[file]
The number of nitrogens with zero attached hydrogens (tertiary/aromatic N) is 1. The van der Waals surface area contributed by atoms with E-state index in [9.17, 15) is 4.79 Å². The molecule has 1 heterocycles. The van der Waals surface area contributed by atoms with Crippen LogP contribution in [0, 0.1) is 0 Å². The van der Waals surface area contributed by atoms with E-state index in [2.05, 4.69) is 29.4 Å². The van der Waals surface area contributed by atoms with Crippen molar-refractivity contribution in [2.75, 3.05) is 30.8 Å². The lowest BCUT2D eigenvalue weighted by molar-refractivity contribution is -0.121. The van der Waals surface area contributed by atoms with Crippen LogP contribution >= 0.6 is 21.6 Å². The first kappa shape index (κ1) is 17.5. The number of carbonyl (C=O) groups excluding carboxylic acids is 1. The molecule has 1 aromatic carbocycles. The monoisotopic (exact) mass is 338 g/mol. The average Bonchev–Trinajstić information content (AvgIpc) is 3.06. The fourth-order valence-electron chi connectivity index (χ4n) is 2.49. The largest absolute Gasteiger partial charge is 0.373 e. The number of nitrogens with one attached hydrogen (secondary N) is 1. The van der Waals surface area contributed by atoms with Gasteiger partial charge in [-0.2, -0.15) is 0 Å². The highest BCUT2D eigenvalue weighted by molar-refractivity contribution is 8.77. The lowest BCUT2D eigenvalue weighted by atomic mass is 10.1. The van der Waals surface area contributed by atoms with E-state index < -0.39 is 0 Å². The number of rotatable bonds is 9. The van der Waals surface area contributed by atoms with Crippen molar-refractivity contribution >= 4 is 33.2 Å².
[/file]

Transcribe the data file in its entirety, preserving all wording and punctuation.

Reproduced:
The number of nitrogens with zero attached hydrogens (tertiary/aromatic N) is 1. The van der Waals surface area contributed by atoms with E-state index in [9.17, 15) is 4.79 Å². The molecule has 1 heterocycles. The van der Waals surface area contributed by atoms with Crippen LogP contribution in [0, 0.1) is 0 Å². The van der Waals surface area contributed by atoms with E-state index in [2.05, 4.69) is 29.4 Å². The van der Waals surface area contributed by atoms with Crippen molar-refractivity contribution in [2.75, 3.05) is 30.8 Å². The lowest BCUT2D eigenvalue weighted by molar-refractivity contribution is -0.121. The van der Waals surface area contributed by atoms with Crippen LogP contribution >= 0.6 is 21.6 Å². The first kappa shape index (κ1) is 17.5. The number of carbonyl (C=O) groups excluding carboxylic acids is 1. The molecule has 1 aromatic carbocycles. The monoisotopic (exact) mass is 338 g/mol. The average Bonchev–Trinajstić information content (AvgIpc) is 3.06. The fourth-order valence-electron chi connectivity index (χ4n) is 2.49. The largest absolute Gasteiger partial charge is 0.373 e. The number of nitrogens with one attached hydrogen (secondary N) is 1. The van der Waals surface area contributed by atoms with Gasteiger partial charge in [-0.2, -0.15) is 0 Å². The highest BCUT2D eigenvalue weighted by molar-refractivity contribution is 8.77. The lowest BCUT2D eigenvalue weighted by atomic mass is 10.1. The van der Waals surface area contributed by atoms with E-state index < -0.39 is 0 Å². The number of rotatable bonds is 9. The van der Waals surface area contributed by atoms with Crippen molar-refractivity contribution >= 4 is 33.2 Å².